Magazine of classical music and jazz. Founded in 1996. The magazine was once monthly, but in the XX century appears quarterly.

1997 April

Vol. 2 No. 4


Frank Zappa: Have I Offended Someone?
By Máté J. Győrgy, p 33



1998 April

Vol. 3 No. 4


Omnibus Wind Ensemble: Music by Frank Zappa
By Máté J. Győrgy, p 31



2007 Autumn

Vol. 12 No. 3


100 szálalk Zappa (100 percent Zappa)
By ?, p 33

  Automatic translation: The venture that the festival organizers will be going to on October 13 at the Millennium Theater is almost hopeless. It is extremely difficult to evoke the spirituality of Frank Zappa, one of the most inimitable, most form-breaking and self-governing performers in the universe, but if this is achieved by up to 95 percent, the goal has already been achieved.

Frank Zappa, who died in 1993 at the age of 53, was not only a singer and guitarist, but also had a significant legacy as a drummer, composer, producer, graphic artist and filmmaker. It is appropriate, therefore, that on this day, prominent domestic and international representatives of various stylistic and genre categories line up in honor of Zappa's memory.

The Modern Art Orchestra, conducted by Kornél Fekete-Kovács, will open the one-day concert series, performing Zappa works for large orchestras in their bold, energetic, virtuoso form. After them, Ed Mann sits behind his drum kit - he once worked as a percussionist for Zappa and was thought to be able to play anything he wanted with both hands and two feet. His solo improvisation will be quite an exceptional experience. At the evening concert starting at 8:30 pm, he plays the material of the 1984 Zappa album Perfect Stranger, partly commissioned by Pierre Boulez, conducted by the Hungarian Radio Symphony Orchestra under the direction of Adám Fischer. It is known that Zappa also particularly appreciated the art of other contemporary composers, including Stravinsky, Stockhausen and Varése, who recorded his first Boulez record in high school. Boulez, though restrained about it, also respected Zappa’s musicality and vitality.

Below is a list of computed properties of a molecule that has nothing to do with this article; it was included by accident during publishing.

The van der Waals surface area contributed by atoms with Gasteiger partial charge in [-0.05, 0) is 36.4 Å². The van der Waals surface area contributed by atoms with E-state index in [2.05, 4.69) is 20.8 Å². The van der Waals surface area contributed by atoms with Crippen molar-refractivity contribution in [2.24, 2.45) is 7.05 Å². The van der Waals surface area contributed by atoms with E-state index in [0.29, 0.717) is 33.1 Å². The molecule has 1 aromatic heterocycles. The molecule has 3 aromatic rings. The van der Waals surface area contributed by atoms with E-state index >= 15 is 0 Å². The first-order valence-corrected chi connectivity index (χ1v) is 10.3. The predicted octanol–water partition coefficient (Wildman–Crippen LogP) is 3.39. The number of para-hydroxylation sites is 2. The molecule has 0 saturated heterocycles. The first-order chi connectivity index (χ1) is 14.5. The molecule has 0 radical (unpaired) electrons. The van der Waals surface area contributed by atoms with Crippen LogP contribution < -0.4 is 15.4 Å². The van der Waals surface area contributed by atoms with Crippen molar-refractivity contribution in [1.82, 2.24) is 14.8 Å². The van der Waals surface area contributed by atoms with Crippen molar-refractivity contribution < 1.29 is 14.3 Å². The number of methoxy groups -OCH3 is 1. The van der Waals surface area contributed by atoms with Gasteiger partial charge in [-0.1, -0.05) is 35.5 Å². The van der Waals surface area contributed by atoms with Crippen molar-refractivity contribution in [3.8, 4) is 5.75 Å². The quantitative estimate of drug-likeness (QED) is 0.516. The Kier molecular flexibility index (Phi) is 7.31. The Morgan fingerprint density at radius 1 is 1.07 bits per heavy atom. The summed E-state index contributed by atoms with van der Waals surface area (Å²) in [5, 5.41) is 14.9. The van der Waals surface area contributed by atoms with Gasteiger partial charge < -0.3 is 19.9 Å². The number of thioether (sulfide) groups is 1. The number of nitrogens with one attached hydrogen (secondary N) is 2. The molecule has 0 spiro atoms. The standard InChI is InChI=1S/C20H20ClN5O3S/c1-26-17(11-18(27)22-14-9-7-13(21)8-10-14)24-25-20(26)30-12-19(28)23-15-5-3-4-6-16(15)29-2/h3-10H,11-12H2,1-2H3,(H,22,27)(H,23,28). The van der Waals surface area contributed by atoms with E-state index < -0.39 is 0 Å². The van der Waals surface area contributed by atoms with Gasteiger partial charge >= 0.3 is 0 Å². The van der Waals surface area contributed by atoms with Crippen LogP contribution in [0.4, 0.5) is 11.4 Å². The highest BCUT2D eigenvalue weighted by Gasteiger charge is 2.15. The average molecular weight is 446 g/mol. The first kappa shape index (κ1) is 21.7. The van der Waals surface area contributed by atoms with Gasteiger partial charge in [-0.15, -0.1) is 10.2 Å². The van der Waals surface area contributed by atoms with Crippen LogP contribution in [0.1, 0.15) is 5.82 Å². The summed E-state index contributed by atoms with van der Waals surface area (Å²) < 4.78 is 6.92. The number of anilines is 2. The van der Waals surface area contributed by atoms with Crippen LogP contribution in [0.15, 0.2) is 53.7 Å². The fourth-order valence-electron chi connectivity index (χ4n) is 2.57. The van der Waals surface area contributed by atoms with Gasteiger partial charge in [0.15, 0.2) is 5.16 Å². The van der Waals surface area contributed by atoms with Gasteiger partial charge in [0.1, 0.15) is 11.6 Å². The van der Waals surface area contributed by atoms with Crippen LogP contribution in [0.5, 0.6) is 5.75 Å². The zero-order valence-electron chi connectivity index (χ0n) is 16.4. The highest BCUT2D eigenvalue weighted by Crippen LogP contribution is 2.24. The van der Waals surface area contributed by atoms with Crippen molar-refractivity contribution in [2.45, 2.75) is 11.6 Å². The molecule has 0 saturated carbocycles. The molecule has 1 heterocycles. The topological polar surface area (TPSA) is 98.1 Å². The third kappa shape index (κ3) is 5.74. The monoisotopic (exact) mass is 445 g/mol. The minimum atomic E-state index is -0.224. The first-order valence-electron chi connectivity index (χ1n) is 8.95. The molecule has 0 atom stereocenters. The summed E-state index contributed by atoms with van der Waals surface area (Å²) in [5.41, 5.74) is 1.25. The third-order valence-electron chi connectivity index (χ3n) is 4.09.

The last attraction of the evening will be the performance of the Hungarian Zappa Memorial Orchestra. The musicians will be assisted by Mike Keneally, a former Zappa guitarist (co-contributor to Broadway the Hard Way and The Best Band You Never Heard in Your Life) to authentically evoke the master’s figure. (In the summer, by the way, a street was named after Zappa in Berlin.)